Faculty senate says budget cuts are coming

Aiden Denehy, Editor-In-Chief

Rumors have begun to spread around Saint Anselm college recently regarding a potentially challenging financial situation facing the school. According to Saint Anselm chief of staff Neil Levesque, however, the changing financial situation does not represent any financial difficulty but is actually the result of a routine auditing process to investigate college’s administrative efficiency.

In a statement to the Crier, Levesque said: “We have been blessed with success in recent years, and our enrollment and endowment remain strong; however, we need to maintain the position of strength from which we currently operate into the future. It is always the responsibility of the administration, to our students and to the college, to run as efficiently as possible at all times, in the interest of serving our students most effectively.”

However, Levesque did not deny that the college was taking measures to save money; quite the opposite. He stated that early investigations had already revealed new avenues of saving the college (and hopefully students) money:

“The Board [of Trustees] asked that we engage in a strategic and stringent financial review of all areas. Some results of this are already being put into action, as all budget managers and senior administration have been integrally involved in the budget development process to date: A new financial modeling software, the new payroll system, and an independent audit of HR policies and practices, health care plan design and costs, are a few of the areas where savings have already been identified.”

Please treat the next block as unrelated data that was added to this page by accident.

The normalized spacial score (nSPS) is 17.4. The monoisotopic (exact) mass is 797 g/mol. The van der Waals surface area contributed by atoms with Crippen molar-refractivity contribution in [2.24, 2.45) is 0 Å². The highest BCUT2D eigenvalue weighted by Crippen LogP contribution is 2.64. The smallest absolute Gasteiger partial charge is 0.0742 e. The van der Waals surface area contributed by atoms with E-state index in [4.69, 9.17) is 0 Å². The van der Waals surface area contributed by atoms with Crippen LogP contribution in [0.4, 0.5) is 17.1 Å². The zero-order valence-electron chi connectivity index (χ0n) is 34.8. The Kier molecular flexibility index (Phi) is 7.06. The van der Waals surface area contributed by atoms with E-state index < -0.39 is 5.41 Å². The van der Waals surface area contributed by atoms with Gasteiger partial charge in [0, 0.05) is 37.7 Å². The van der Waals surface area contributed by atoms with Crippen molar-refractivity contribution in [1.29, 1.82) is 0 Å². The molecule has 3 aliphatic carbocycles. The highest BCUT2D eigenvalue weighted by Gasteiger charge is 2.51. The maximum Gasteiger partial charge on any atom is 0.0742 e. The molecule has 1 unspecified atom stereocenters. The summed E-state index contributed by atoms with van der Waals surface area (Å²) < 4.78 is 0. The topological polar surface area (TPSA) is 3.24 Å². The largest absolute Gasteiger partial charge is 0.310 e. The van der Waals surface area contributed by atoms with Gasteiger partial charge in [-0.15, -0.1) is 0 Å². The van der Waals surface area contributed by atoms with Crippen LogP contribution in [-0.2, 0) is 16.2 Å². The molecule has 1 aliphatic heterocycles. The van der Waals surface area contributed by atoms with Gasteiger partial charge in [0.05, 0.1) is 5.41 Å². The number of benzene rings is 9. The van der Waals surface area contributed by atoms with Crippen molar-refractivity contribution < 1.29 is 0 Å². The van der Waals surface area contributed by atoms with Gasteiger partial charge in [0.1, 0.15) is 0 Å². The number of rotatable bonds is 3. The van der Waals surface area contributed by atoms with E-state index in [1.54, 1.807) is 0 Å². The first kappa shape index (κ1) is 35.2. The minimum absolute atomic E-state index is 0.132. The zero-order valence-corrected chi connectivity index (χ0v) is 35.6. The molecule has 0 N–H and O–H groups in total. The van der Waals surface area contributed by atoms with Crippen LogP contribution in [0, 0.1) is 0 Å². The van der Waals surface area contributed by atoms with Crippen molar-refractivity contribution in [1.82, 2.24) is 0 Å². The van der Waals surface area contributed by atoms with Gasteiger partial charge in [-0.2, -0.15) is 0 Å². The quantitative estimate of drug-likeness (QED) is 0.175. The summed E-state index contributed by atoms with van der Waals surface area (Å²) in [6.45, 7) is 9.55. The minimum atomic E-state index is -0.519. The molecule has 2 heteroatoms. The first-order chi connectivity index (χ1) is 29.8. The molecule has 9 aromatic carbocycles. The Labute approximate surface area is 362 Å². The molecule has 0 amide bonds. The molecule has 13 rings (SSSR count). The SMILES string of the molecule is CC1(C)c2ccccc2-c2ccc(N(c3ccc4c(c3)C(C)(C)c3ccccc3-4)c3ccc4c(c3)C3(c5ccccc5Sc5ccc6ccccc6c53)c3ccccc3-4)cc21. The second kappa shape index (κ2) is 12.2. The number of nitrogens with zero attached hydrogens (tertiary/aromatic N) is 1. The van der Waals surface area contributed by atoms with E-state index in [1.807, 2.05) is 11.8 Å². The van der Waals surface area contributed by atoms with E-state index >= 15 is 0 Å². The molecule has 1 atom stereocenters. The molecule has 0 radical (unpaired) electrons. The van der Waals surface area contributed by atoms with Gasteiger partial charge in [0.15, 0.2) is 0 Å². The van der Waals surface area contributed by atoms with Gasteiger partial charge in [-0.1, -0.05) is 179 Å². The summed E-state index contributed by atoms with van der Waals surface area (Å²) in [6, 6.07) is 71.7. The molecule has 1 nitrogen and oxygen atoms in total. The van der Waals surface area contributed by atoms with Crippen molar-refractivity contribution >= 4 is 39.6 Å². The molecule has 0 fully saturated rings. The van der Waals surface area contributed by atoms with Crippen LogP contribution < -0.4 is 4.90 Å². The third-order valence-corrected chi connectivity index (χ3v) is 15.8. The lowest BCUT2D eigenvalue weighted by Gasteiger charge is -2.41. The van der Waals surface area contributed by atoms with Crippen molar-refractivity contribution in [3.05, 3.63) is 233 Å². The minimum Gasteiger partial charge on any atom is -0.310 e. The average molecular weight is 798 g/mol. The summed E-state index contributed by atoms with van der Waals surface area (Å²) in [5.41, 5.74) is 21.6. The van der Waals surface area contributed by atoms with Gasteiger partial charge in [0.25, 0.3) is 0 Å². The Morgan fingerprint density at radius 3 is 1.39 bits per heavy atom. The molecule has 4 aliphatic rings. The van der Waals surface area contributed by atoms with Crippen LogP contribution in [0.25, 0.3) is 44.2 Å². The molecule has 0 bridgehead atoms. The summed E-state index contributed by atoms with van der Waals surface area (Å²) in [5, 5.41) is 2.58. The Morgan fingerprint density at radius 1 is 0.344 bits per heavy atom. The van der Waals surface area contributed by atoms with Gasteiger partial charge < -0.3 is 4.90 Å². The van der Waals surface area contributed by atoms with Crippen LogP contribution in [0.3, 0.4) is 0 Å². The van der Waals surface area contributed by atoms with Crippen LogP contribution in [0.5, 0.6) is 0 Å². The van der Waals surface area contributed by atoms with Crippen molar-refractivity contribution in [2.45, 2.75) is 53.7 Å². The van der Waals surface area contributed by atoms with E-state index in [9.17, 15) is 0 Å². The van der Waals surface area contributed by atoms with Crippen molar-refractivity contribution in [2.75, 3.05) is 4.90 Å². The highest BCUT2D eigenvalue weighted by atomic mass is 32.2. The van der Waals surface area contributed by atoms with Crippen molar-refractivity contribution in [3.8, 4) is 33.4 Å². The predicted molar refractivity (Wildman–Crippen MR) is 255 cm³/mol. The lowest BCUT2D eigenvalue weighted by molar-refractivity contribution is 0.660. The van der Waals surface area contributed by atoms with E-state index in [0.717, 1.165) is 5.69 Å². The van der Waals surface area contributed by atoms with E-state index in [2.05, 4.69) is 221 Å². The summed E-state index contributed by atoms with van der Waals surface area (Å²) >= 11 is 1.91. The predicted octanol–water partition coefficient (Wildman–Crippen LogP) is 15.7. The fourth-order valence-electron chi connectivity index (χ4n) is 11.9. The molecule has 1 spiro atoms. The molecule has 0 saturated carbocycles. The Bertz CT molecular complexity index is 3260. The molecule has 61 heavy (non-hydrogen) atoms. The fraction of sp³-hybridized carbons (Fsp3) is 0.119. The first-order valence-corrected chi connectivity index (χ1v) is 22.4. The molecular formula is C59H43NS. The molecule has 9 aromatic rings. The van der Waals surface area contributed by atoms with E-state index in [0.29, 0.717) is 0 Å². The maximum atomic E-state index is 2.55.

Levesque stated that the college had not made any decisions regarding staff, students, or faculty at the college for next year’s budget.

Scott Field, the Director for Customer Service of Information Technology here at Saint Anselm College, seemed to echo Levesque’s statements.

HawkNet, Saint Anselm’s IT Help service, experienced large cutbacks to hours for student workers recently. Field claims that the hours cuts were necessary due to a reduction in payroll budget and students working through their Federal Work Study allotment.

“During my time at the college, both payroll and Workstudy have been reduced during the budget process at least twice. Payroll was reduced for this year’s budget and the recent reduction in hours is the result of managing to that budget. It’s necessary as part of the academic cycle to use more student hours at the start of the year and fall semester.” Field said of the new hours. Field stated that the shifts which were cut entirely, the weekend and evening shifts, saw little to no activity, and thus were considered low priority compared to the others.

When asked why the changes had occurred, Field said “The hour reduction was due to the payroll budget reduction made to IT’s submitted budget this year. We managed to that budget while trying to give the students the hours they requested and meet the needs of the Help Desk. We have been monitoring the payroll and Workstudy budget through the year to forecast when and if we would need to take action. This is a difficult process as students have various and changing hours, different pay rates, and different Workstudy assignments.” Field said he did not want to comment on any rumors about financial issues at Saint Anselm College, but said that “every organization deals with budget issues as a necessity.”